What Will Become of the Australian Mining Tax?
“It’s a great day for redheads,” Australia’s new Prime Minister, Julia Gillard, is said to have proclaimed after her predecessor, Kevin Rudd, was ousted from the nation’s top job yesterday.
Your editor has nothing against redheads…but he had hoped the new PM would have more pressing issues on her mind than hair color. She is, after all, replacing a fellow Labor Party member who suffered one of the most precipitous popularity declines in Australian political history. The Rudd government, which came to power in a landslide victory back in 2007, soared to a popularity peak of 74% just last year. But when all was said and done, “K-Rudd,” as his dwindling group of acolytes better knew him, didn’t even last a full (3-year) term.
Although Mr. Rudd’s follies were many and varied, perhaps the leading catalyst for his political demise was his inept handling of the Resource Super Profits Tax. Without going into too much detail, Rudd had been pushing for a crushing 40% tax hike on top end profits for Australia’s most successful industry – the mining industry. Unsurprisingly, this didn’t go over well with the nation’s producers, considered by most to be the engine room of the country’s economic growth.
The story is a classic “producer vs. parasite” tale, as our Reckoner-in Chief, Bill Bonner, might phrase it. Rudd, like any other socialist bully would do, attempted to sell the tax to the Australian public under the familiar “fair share” slogan.
“The infrastructure needs of this state are vast and on the existing tax base cannot be funded,” he told Australian reporters while on a recent visit to Western Australia, the nation’s largest mining state. “We say the sector of the economy most able to share a greater part of the burden for funding our infrastructure needs for the future is in fact our most profitable mining companies.”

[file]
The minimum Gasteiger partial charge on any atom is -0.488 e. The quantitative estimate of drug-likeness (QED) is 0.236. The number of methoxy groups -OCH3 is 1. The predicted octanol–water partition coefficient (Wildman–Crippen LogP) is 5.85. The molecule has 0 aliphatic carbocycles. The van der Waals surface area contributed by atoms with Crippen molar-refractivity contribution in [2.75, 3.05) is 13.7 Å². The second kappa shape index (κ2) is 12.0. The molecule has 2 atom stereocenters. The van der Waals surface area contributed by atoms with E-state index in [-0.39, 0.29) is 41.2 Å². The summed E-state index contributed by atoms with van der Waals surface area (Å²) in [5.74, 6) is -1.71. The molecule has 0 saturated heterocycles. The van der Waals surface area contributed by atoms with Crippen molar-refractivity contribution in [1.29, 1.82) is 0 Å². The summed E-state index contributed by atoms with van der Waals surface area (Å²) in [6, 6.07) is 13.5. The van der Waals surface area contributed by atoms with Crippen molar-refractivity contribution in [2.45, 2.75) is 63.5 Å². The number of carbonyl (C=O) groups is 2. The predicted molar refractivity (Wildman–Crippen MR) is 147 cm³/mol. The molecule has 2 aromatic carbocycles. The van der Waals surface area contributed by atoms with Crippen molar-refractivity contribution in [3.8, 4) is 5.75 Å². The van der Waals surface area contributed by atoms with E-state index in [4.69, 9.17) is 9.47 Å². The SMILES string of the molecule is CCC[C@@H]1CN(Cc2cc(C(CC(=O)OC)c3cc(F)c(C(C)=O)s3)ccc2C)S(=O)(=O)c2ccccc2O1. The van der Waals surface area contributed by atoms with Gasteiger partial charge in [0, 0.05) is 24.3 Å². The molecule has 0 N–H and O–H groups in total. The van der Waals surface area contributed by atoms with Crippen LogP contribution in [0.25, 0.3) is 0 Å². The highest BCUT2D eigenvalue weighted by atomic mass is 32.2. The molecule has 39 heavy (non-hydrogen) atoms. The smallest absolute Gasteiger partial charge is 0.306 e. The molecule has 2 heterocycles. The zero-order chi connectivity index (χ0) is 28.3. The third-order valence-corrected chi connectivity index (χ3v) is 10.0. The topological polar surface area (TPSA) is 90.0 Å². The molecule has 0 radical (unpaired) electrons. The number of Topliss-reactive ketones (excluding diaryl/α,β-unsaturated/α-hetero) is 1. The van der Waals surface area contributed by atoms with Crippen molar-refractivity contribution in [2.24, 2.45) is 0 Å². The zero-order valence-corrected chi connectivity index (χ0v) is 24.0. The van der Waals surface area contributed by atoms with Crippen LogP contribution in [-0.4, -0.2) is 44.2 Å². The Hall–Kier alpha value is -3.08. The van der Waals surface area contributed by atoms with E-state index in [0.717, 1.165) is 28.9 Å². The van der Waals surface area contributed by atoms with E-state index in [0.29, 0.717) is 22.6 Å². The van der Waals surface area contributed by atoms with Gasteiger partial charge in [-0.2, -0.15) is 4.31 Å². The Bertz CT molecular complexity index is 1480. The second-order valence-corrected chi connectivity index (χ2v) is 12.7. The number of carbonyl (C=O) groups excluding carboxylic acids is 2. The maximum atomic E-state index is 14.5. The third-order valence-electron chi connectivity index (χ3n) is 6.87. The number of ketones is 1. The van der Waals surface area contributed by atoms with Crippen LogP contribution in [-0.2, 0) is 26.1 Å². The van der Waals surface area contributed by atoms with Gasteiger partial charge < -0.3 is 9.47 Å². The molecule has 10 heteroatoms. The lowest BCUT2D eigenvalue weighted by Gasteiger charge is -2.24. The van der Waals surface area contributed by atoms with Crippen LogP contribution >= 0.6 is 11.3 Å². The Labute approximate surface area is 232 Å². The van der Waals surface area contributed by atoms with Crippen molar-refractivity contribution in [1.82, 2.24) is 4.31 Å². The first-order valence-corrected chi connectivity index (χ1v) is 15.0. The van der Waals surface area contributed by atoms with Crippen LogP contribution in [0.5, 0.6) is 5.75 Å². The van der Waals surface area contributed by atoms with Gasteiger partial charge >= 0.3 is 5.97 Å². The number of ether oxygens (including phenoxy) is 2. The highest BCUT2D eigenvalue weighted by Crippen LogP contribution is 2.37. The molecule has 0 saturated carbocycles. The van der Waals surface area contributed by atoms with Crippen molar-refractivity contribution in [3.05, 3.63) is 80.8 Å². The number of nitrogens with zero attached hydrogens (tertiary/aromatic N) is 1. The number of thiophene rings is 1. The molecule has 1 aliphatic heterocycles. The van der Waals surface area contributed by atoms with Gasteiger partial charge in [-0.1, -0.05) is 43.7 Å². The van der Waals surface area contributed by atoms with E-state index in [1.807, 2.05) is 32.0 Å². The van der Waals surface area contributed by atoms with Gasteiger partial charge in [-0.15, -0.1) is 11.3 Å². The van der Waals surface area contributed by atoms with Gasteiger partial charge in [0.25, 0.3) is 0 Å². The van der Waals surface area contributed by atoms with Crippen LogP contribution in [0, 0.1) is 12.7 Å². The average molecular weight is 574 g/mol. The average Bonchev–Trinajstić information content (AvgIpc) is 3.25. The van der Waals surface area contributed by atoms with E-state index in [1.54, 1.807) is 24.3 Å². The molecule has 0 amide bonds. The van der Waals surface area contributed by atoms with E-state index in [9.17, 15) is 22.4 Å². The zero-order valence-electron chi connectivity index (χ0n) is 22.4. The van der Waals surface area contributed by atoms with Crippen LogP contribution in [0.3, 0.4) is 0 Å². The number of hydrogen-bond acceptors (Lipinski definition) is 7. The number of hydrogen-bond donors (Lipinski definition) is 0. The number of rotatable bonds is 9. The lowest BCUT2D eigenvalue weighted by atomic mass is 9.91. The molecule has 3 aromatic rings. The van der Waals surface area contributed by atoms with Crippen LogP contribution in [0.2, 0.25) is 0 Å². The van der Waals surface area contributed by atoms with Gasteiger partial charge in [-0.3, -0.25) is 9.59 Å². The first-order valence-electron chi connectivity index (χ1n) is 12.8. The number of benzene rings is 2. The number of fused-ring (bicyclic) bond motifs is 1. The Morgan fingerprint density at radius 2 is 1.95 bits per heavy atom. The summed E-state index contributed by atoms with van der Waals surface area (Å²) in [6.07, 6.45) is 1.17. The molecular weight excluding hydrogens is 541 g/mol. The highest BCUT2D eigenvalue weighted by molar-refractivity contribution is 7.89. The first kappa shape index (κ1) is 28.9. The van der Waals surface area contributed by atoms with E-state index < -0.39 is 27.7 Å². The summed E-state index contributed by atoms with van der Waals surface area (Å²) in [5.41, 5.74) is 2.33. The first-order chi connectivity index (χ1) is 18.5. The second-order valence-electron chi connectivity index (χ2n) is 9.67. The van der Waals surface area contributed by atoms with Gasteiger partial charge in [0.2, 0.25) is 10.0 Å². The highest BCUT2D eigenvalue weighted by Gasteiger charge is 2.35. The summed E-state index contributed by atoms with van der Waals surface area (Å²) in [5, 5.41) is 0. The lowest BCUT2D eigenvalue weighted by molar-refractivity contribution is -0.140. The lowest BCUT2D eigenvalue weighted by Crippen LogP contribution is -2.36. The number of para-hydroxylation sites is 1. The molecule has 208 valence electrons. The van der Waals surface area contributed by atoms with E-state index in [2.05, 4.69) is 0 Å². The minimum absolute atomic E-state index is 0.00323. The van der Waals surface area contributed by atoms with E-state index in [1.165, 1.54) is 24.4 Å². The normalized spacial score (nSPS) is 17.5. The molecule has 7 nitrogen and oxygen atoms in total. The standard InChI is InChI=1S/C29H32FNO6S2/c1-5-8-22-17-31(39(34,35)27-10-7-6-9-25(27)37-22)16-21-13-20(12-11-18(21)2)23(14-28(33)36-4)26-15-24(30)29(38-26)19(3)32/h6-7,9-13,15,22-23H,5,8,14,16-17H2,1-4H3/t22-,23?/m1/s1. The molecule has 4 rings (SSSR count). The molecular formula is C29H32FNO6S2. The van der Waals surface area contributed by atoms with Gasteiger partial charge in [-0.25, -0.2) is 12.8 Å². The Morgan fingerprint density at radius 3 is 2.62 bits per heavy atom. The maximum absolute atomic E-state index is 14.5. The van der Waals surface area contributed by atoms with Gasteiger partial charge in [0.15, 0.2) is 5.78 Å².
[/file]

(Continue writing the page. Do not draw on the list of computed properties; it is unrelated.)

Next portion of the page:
If this sounds like thinly veiled Marxist rhetoric, that’s because it is. As the founder of that ill fated, though persistently insidious ideology himself famously noted: “From each according to his ability, to each according to his need.”
At least the miners themselves had the good sense to call it as they saw it. Andrew “Twiggy” Forrest, chief of Fortescue Metals Group, must have cut a Hank Rearden-like figure when he rallied his troops from the back of a flat bed truck on the same day Rudd visited the Great Western State.
“In China right now there’s a fierce debate about how to lower their resources tax to encourage the mining industry,” announced Mr. Forrest. Australia, he said, was doing the exact opposite.
“I ask you,” he bellowed, “which communist is turning capitalist and which capitalist is turning communist?”
Protesters attending the rally held up placards and chanted, “super tax, super stupid,” “super tax kills jobs” and “Rudd’s mining tax hurts us all.”
After meeting with the then-PM later that day, Mr. Forrest told the nation’s mining community – including 30,000 of his own employees, many of whose jobs the proposed tax put in serious jeopardy – that he and Rudd had “nothing more to talk about.”
Now that Rudd has been dumped, that statement is truer than ever. Your editor certainly doesn’t expect that the new prime minister will do any better, of course (she is expected to remain loyal to the very tax that saw to Rudd’s eventual undoing, for instance), but in a world where parasites are sprouting like mushrooms in a dung heap, we “greedy industrialists” must take our victories when and where we can get them.
Unfortunately, the “producer vs. parasite” battle is not confined to Australia. It rages on, all across the developed world. You can barely take your hands out of your pockets to light a cigarette without some greedy socialist spendthrift going for your wallet. Their spending is all for “the greater good,” we are told, and to sure up that “still fragile recovery” we’ve been hearing so much about. But in the end, their central philosophy still hinges on the assumption that a small group of enlightened politicians can spend individuals’ hard-earned money better than they can.
Invariably, this arrogant assumption ends in tears. In this case, thankfully, those tears belonged to Mr. Rudd.